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Lewes, Delaware
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June 20, 1997     Cape Gazette
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June 20, 1997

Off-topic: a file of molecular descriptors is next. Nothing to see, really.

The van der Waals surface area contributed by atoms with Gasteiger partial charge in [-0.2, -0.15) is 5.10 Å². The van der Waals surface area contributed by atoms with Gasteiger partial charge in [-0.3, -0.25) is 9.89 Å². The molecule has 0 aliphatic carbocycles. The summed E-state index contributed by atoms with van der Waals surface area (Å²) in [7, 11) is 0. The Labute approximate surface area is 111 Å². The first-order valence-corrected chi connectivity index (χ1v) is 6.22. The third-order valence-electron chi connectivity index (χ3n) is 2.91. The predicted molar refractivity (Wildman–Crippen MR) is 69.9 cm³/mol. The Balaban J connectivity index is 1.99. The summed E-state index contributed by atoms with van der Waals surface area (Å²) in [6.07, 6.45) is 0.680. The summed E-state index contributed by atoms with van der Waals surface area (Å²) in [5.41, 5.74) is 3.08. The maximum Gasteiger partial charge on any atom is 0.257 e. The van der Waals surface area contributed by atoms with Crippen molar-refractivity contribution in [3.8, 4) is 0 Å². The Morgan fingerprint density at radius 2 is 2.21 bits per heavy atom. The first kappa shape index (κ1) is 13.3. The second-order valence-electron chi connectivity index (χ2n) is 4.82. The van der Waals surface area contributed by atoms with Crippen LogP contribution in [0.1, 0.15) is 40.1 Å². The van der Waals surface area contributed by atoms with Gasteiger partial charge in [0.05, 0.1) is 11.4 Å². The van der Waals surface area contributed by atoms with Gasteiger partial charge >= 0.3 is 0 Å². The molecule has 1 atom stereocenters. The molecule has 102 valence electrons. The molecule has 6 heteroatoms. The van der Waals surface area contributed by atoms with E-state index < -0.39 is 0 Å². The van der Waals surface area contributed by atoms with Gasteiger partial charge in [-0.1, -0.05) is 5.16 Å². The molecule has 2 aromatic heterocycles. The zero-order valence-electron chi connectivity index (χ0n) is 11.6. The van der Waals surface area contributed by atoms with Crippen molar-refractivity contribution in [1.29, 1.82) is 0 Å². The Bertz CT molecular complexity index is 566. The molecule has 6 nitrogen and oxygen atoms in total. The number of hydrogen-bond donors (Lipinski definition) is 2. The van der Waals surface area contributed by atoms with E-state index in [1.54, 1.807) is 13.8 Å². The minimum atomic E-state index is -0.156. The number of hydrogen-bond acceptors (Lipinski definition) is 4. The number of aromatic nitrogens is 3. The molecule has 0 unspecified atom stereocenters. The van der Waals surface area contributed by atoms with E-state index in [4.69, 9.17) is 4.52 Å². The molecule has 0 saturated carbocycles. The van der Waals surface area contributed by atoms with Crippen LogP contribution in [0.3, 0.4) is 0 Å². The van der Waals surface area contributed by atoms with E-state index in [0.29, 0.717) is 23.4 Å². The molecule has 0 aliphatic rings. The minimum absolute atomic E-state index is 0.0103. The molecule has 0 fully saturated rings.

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82 - CAPE GAZET-E, Friday, June 20- June 26, 1997 People Continued from page 81 right in front of the speakers. I want the bass to shake me like my backbone was its own. (Don't get excited, Brad Travis.) And then I'll get up the next day and do it all over again. SNIPPETS- Congratulations to Dave Pavlik and Ted Nowakows- ki for running with or behind their children in Sunday morning's Fa- ther's Day 5K in Rehoboth...J.D. Maull and Tyon Chiistopher will begin practice this week as mem- bers of the Gold squad for the up- coming June 28 Blue-Gold high. school all-star game...Former Cape football players Bobby Adair and Richard Aydelotte pump massive amounts of iron at the Firm and also work together. building high-end homes for the rich and marginally amusing. Their construction company is called Double A...Congratula- tions to Steve Nieblas and all the local coaches who donated their time working with the athletes who participated in last week- " end's Special Olympic competi- tion. 'And thanks to all the Polar Bears who plunged last February for Special Olympics...Last Sun- day morning Wild Dog Walking Club pack man George Glenn and" I commenced on a 6:30 a.m. walk on the boardwalk in front of the Henlopen. Five minutes into the walk I looked up ahead and saw a deer on the boards. "There's a freakin' deer (Sussex species) up there," I screamed while quickly sliding to the left to keep him in sight. A middle-aged guy on a bi- cycle jammed on his brakes and mumbled something unflattering as tread and Fred almost rubbed together the wrong way. "Consid- er your near miss the luckiest day of your life," I shot back, going right into idiot drive. Doggy George also barked a few direct invectives. The guy pedaled on but his wife, riding high in the saddle, sternly turned our way and ' nastily remarked, "If you would walk in a straight line it would not have happened." She had given me my opportunity. "Go on now, git up oia outta here! Go on now, git!" Sussex soccer with a Philly twist Warren Beideman using decades of experience to push downstate soccer By Scott Friedenreich If a person were to look for someone who has contributed immensely to the game of soc- cer, that person would have to look no further than Lewes resi- dent/player/coach Warren Beide- man. Born and raised in Philadel- phia, Beideman began playing at the age of seven with the Light- house Boys Club intramural pro- gram which was the dominant soccer program from the 1930s to the 1960s. "The Boys Club won a junior national champi- onship," said Beideman. "It was a soccer factory." From there, Beideman went on to play for Philadelphia power- house Northeast High School, which held a 13 year streak of being unbeaten and unscored up- on in league play. "We were city champions quite often," said Beideman of his alma mater. "A lot of the players came from the Lighthouse Boys Club." WARREN BEIDEMAN " "When I was 16 1 started play- ing with the men," said Beide- man. While still in his adoles- cent years, Beideman ventured into the rigors of third division amateur ball. After winning a couple championships there, he found himself being drafted into the Korean War with the army at the age of 21. When he returned, Beideman went back to his nat- ural element - the soccer field. He coached the same Light- house Boys Club - with his son Warren III on the squad - that had taught him to play the game. While coaching the club nick- named the Phantoms, Beideman led the team to league champi- onships in each age group, which stret6hed from under 10 years of age, to under 19. "As the team grew up each kid that wanted to go. to college to play; got to go," said Beideman. "That was my biggest accom- plishment." In the score of Bei- deman products that went on to play in college, a couple of play- ers ventured further. "Two of my kids became professionals,,' said Beideman of Joe Harvey and Eddie Sheridan who played for the Philadelphia Atoms. Enjoyed coaching son "I enjoyed coaching my son," said Beideman of his years fielp- mg out with Chesterhill Acade- my, where his son attended. In Warren III's senior year, Chesterhill Won the inner acade- mic league championship. "Soccer is a huge thing in Philadelphia," says Beideman. "There are thousands of kids playing. Bucks County and Montgomery County are two very large leagues." In addition to this there is an adult league that stretches from Allentown, to the Delaware Riv- er, down into Philadelphia, and as far west as Reading. "It has a majors division, reserves, with a first division, and second divi- sion," says Beideman. "The league is semi-professional," Beideman's affiliation with soccer in Philadelphia includes his being named Man of the Year in the junior league, and being the coach of allstar teams in the junior and senior league. In 1993, Beideman followed his grandparents' venture into lower Delaware, in 1936, with one of his own. Beideman im- mediately jumpedinto the soccer pool " Lewes by assisting John Myera in coaching the Cape Henlopen High School boys var- sity team, where the team fin- ished with an 1 I-5 record and made the school's first appear- ance in the state tournament in four years. The freshmen from B'eide- man's first .','ear would eventual- ly become part of the best team in the history of the school with a 15-2-1 record in their senior year. Presently Beideman is an as- sistant coach with both Ihe boys Continued on page 83 Cape Region Athlelles Of The Week JOHN CASTLE A patron of Old Landing Golf Course, John teed off late last Sunday but made up for lost time by putting the 15th hole in his back pocket with a single stroke. "I used a nine iron on the par three 106 yard hole," It was a great moment but I haven't been able to find my driver since." Steve Hoyt of Glassdenberry, CT was John's partner and swore on a divot that the ace actually occurred. John is a book- keeper for a rehabilitation company servicing Harbor Health Care in Lewes. DAVID RODRIGUEZ Sporting his new black running suit with his confi- dence soaring from a rigor- ous training schedule of one five-mile run per week, the 6'5" 240 lb. twenty-six year old Cuban-German surged across the finish line in un- der 21 minutes at last Sun- day's Father's Day 5K. When asked how he does it, David just pointed to his heart while those standing near him pointed to his head. "I got into this for health rea- sons. One morning I looked in the mirror and didn't like what I saw." TRACY JONES The 32 year old former Cape Henlopen all:stater poured in 35 points on Sun- day, June 8 as a team featur- ing Tracy and brother William Jones along with Cardell Bolden, Jonathan Whaley, Steve Hood, Kevin Brittingham and Chuck Melton defeated a George- town squad with DeRon Pritchett and Willie Reynolds 64-57 to win the Seaford League post-season tournament. "I had two discs removed recently in a back operation so I don't go.inside as much," Tracy said. JONATHAN GRAYBEAL " "Nine year old Jon has al- ways been a fish andhas been swimming since he was two years old," according to his mother, Kathy. Coached by Steve Nieblas and swim- ming for the Sussex County, De-Terminators, Jon won two gold medals, 15m and 25 m, and a silver, relay, at last Saturday's Special Olympic competition at the Universi- ty of Delaware. "Jon seemed to enjoy all the excitement and clapping and cheering," Kathy said. Jon has a sister, Kate, 15, and a brother, Josh, who is 11. Ted and Clair Nowakowski at the Father's Day 5 K.